My black-and-white photos

You get old-fashioned results with black-and-white film. Here's a photo I took in July 1999 at the Museum of Science in London, next to Imperial College. It shows a massive steam engine that was in operation at a machine shop in England until the early 70's. The photo was taken with the same Minolta 700 and lens, stopped down a bit to about f/2 or f/2.8, with an approximately 1/10th second exposure. The image has been cropped a bit from the original negative, which was scanned directly from the negative on the older SCSI version of the HP PhotoSmart slide/print/negative scanner. This negative is on Kodak T-max 400 (35 mm), which was processed in D-76 1+1. Owing mostly to the high contrast of the subject (I think), it enlarges nicely to an 8x10 inch print. Click on the image for a bigger version (3192x2046).

I also have some larger-format cameras. Unfortunately, the PhotoSmart negative scanner does not handle the larger formats, so I have to print the photos and scan them on a flatbed scanner. Here's a photo I have from one of my medium-format cameras, a Rolleicord IV with a fully coated Schneider-Kreuznach Xenar 75 mm/3.5 lens. This camera was a consumer model in the 1950s, but it still takes super-sharp pictures. (The Rolleiflex is even better!) This is a photo of me barbecuing some pork at my mother's summer house on an island about 120 km (75 miles) south of Stockholm, Sweden. It was taken in July of 1999 by my high school classmate Tom Hutchinson, who now lives in London. The photo was taken on T-max 100 (120 format), which was processed in D-76 1+1. Most of the dust specks are from the dirty flatbed scanner in the Caltech libraries (although the stuff near my left wrist is actually sawdust from one of the trees we cut down earlier that day). Click on the image for a larger version (very big---4244x3336).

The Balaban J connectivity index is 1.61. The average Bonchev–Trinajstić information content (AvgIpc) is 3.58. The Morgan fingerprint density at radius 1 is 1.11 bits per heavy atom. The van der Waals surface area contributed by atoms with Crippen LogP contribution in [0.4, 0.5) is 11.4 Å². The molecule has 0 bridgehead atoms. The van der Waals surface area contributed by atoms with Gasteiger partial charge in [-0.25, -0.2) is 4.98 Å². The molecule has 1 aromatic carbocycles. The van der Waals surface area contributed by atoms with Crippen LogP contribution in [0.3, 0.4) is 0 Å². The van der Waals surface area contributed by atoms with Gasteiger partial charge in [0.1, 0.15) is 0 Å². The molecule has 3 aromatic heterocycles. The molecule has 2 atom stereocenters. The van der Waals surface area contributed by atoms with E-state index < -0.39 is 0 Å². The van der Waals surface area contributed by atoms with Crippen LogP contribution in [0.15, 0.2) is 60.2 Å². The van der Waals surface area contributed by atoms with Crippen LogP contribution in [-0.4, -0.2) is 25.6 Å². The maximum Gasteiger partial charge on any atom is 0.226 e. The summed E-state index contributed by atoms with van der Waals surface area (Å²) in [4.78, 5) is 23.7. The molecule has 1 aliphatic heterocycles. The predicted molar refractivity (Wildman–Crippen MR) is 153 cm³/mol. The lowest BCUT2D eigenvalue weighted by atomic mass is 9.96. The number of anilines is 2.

Mika's homepage.